Cisco Warns of Global Surge in Brute-Force Attacks Targeting VPN and SSH Services

Technology

Apr 17, 2024NewsroomIoT Security / Network Security

Brute-Force Attacks

Cisco is warning about a global surge in brute-force attacks targeting various devices, including Virtual Private Network (VPN) services, web application authentication interfaces, and SSH services, since at least March 18, 2024.

“These attacks all appear to be originating from TOR exit nodes and a range of other anonymizing tunnels and proxies,” Cisco Talos said.

Successful attacks could pave the way for unauthorized network access, account lockouts, or denial-of-service conditions, the cybersecurity company added.

Cybersecurity

The attacks, said to be broad and opportunistic, have been observed targeting the below devices –

  • Cisco Secure Firewall VPN
  • Checkpoint VPN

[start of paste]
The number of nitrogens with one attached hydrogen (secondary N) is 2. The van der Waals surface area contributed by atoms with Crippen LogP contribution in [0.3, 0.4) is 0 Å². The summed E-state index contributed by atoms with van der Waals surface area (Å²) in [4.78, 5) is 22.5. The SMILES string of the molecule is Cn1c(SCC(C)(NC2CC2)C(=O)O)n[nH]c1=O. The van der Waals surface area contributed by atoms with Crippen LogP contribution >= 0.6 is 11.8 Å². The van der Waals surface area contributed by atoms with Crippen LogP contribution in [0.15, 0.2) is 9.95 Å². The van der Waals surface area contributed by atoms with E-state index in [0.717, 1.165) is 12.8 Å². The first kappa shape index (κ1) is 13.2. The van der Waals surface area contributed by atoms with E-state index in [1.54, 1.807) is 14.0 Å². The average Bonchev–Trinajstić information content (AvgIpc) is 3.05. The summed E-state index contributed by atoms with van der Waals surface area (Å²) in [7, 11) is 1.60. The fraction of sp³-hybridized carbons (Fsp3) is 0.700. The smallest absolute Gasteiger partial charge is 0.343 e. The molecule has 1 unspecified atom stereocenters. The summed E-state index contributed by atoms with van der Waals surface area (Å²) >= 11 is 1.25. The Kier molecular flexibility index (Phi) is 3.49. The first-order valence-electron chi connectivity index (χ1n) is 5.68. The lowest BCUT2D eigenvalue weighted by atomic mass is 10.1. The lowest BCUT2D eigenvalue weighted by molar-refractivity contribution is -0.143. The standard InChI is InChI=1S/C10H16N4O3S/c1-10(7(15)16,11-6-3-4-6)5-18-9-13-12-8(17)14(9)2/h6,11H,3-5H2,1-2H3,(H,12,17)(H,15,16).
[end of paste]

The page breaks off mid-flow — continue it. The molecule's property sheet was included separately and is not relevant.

• Fortinet VPN
  • SonicWall VPN
  • RD Web Services
  • Mikrotik
  • Draytek
  • Ubiquiti

Cisco Talos described the brute-forcing attempts as using both generic and valid usernames for specific organizations, with the attacks indiscriminately targeting a wide range of sectors across geographies.

The source IP addresses for the traffic are commonly associated with proxy services. This includes TOR, VPN Gate, IPIDEA Proxy, BigMama Proxy, Space Proxies, Nexus Proxy, and Proxy Rack, among others.

The complete list of indicators associated with the activity, such as the IP addresses and the usernames/passwords can be accessed here.

Cybersecurity

The development comes as the networking equipment major warned of password spray attacks targeting remote access VPN services as part of what it said are “reconnaissance efforts.”

It also follows a report from Fortinet FortiGuard Labs that threat actors are continuing to exploit a now-patched security flaw impacting TP-Link Archer AX21 routers (CVE-2023-1389, CVSS score: 8.8) to deliver DDoS botnet malware families like AGoent, Condi, Gafgyt, Mirai, Miori, and MooBot.

“As usual, botnets relentlessly target IoT vulnerabilities, continuously attempting to exploit them,” security researchers Cara Lin and Vincent Li said.

“Users should be vigilant against DDoS botnets and promptly apply patches to safeguard their network environments from infection, preventing them from becoming bots for malicious threat actors.”

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